That’s something that has to change for a sustainable future, and the good news is that companies are starting to stand up and take action.
In fact, supply chain decarbonization is quickly becoming a business priority, with 94% of organizations that signed up to the Science Based Targets Initiative (SBTi) in 2020 making commitments to reduce emissions directly and through their relationships with customers and suppliers.
We know that reducing supply chain emissions isn’t always as easy as it should be, so let’s take a closer look at a few steps every business can take to start moving the needle.
Step 1: Assess your own carbon emissions
Decarbonization starts at home and every business has the power to make a difference – big or small.
So before you get into the details of what your partners are doing, make sure you’ve got a clear understanding of your emissions and how you might be able to reduce them.
Measuring your emissions, wherever they are
As a first step, you’ll need to work out what your direct emissions are. These are typically split into two categories – Scope 1 and Scope 2:
Scope 1 emissions are all the emissions that a business has first-hand responsibility for, including everything from fuels burnt during production and the running of company-owned vehicles through to the impact of an air conditioning system.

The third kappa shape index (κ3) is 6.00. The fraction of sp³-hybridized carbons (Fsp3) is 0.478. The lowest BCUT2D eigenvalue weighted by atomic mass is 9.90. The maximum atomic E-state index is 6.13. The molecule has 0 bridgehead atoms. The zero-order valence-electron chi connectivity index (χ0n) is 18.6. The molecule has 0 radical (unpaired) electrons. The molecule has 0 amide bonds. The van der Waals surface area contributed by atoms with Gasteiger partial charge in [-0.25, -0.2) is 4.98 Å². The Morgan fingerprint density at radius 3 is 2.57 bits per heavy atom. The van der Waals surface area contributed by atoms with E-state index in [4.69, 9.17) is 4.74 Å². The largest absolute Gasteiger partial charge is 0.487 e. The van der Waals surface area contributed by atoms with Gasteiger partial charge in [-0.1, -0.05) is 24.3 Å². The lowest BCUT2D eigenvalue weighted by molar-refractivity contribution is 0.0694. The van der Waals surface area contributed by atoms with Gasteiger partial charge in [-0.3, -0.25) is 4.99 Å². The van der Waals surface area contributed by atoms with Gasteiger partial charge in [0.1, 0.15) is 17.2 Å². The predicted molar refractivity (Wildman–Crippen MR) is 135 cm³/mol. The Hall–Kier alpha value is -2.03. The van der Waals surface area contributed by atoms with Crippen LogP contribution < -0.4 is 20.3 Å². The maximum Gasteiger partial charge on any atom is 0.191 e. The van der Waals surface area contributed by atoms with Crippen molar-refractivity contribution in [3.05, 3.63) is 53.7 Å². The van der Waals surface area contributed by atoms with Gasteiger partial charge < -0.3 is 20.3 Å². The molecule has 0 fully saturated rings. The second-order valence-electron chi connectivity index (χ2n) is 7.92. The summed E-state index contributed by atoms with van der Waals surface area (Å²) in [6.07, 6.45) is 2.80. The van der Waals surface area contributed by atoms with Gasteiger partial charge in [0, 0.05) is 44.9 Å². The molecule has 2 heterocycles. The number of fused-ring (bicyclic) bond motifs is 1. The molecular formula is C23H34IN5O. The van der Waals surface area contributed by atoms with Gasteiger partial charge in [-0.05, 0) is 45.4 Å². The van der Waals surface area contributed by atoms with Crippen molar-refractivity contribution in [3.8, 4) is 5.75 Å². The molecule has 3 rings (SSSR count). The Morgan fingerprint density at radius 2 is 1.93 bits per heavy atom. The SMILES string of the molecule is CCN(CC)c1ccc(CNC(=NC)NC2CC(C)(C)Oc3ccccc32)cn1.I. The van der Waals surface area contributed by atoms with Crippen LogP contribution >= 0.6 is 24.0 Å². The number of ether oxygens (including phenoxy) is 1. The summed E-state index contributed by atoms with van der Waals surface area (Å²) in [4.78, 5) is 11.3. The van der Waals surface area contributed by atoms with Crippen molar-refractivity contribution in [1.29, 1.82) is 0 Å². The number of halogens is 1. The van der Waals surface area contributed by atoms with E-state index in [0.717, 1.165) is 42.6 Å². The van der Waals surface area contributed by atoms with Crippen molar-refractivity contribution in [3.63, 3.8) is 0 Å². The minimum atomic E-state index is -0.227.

Scope 2 emissions are a little further out of your control, and are made up of the emissions that come when you purchase any energy from a third party.
For most businesses, these two categories are relatively easy to measure if you’re collecting the right data around energy used on-site and energy purchased.
But if you’re not sure where to start, the American Environmental Protection Agency has published some helpful guidance on Scope 1 and Scope 2 Inventory Guidance that covers different methods for collecting and reporting accurate information.
With up-to-date Scope 1 and Scope 2 emissions data, the important work of reducing emissions can begin.
But to make sure you’re moving in the right direction, it’s always best to have a clear idea of the targets you want to reach and how you’ll reach them.
Those Science Based Targets that we mentioned earlier are specially developed goals designed to limit global temperature increases to less than 1.5°C.
They apply to every area of the supply chain, and are customizable to suit the needs and current sustainability standards of your business.
That flexibility is essential, because where one business might set a science based target of reaching net zero within 10 years, another may be able to get there sooner – or take a little longer.
It’s a great process, because once you’ve submitted a target, the SBTi will review your submission, check it against a science-based criteria, and then give you detailed feedback on whether it’s appropriate and realistic.
For example, one of Maesrk’s Science Based Targets is to reduce absolute scope 1 and 2 GHG (greenhouse gas) emissions 42% by 2030 from a 2021 base year. They have also committed to reduce absolute scope 3 GHG emissions from upstream transportation and distribution 42% within the same timeframe.
Reducing your direct carbon emissions
Whether your business decides to formally commit to a target in line with the SBTi’s criteria or not – once you’ve set goals, there are plenty of ways to reach them.